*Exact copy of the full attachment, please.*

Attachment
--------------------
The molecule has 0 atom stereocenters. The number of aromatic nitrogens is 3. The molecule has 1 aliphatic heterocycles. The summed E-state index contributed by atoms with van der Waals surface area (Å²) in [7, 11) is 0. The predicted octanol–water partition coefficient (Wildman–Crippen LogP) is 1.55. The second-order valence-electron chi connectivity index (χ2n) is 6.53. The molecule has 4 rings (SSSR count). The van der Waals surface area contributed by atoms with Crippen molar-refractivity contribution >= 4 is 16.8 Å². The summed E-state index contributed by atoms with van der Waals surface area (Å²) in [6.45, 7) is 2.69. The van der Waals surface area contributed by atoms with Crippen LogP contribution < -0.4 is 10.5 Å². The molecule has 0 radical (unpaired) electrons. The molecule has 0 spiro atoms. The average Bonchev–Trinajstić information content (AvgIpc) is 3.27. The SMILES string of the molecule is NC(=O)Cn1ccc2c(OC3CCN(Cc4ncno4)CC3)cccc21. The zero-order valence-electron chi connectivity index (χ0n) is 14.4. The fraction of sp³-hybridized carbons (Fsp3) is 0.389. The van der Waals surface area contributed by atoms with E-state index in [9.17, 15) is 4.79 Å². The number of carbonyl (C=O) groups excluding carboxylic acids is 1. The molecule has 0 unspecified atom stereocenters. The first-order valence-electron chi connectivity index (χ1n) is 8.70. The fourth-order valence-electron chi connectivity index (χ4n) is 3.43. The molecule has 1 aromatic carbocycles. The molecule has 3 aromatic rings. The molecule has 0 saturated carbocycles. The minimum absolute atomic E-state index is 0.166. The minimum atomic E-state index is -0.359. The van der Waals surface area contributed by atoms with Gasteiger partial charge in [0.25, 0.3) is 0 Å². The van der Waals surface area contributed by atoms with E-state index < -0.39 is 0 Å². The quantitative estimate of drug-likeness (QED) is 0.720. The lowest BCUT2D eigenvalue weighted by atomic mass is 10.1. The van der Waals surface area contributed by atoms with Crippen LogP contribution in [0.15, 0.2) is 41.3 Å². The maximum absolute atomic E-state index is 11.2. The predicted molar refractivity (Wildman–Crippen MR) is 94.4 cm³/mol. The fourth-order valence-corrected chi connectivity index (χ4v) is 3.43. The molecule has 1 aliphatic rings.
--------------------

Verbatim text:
The molecule has 0 atom stereocenters. The number of aromatic nitrogens is 3. The molecule has 1 aliphatic heterocycles. The summed E-state index contributed by atoms with van der Waals surface area (Å²) in [7, 11) is 0. The predicted octanol–water partition coefficient (Wildman–Crippen LogP) is 1.55. The second-order valence-electron chi connectivity index (χ2n) is 6.53. The molecule has 4 rings (SSSR count). The van der Waals surface area contributed by atoms with Crippen molar-refractivity contribution >= 4 is 16.8 Å². The summed E-state index contributed by atoms with van der Waals surface area (Å²) in [6.45, 7) is 2.69. The van der Waals surface area contributed by atoms with Crippen LogP contribution < -0.4 is 10.5 Å². The molecule has 0 radical (unpaired) electrons. The molecule has 0 spiro atoms. The average Bonchev–Trinajstić information content (AvgIpc) is 3.27. The SMILES string of the molecule is NC(=O)Cn1ccc2c(OC3CCN(Cc4ncno4)CC3)cccc21. The zero-order valence-electron chi connectivity index (χ0n) is 14.4. The fraction of sp³-hybridized carbons (Fsp3) is 0.389. The van der Waals surface area contributed by atoms with E-state index in [9.17, 15) is 4.79 Å². The number of carbonyl (C=O) groups excluding carboxylic acids is 1. The molecule has 0 unspecified atom stereocenters. The first-order valence-electron chi connectivity index (χ1n) is 8.70. The fourth-order valence-electron chi connectivity index (χ4n) is 3.43. The molecule has 1 aromatic carbocycles. The molecule has 3 aromatic rings. The molecule has 0 saturated carbocycles. The minimum absolute atomic E-state index is 0.166. The minimum atomic E-state index is -0.359. The van der Waals surface area contributed by atoms with Gasteiger partial charge in [0.25, 0.3) is 0 Å². The van der Waals surface area contributed by atoms with E-state index < -0.39 is 0 Å². The quantitative estimate of drug-likeness (QED) is 0.720. The lowest BCUT2D eigenvalue weighted by atomic mass is 10.1. The van der Waals surface area contributed by atoms with Crippen LogP contribution in [0.15, 0.2) is 41.3 Å². The maximum absolute atomic E-state index is 11.2. The predicted molar refractivity (Wildman–Crippen MR) is 94.4 cm³/mol. The fourth-order valence-corrected chi connectivity index (χ4v) is 3.43. The molecule has 1 aliphatic rings.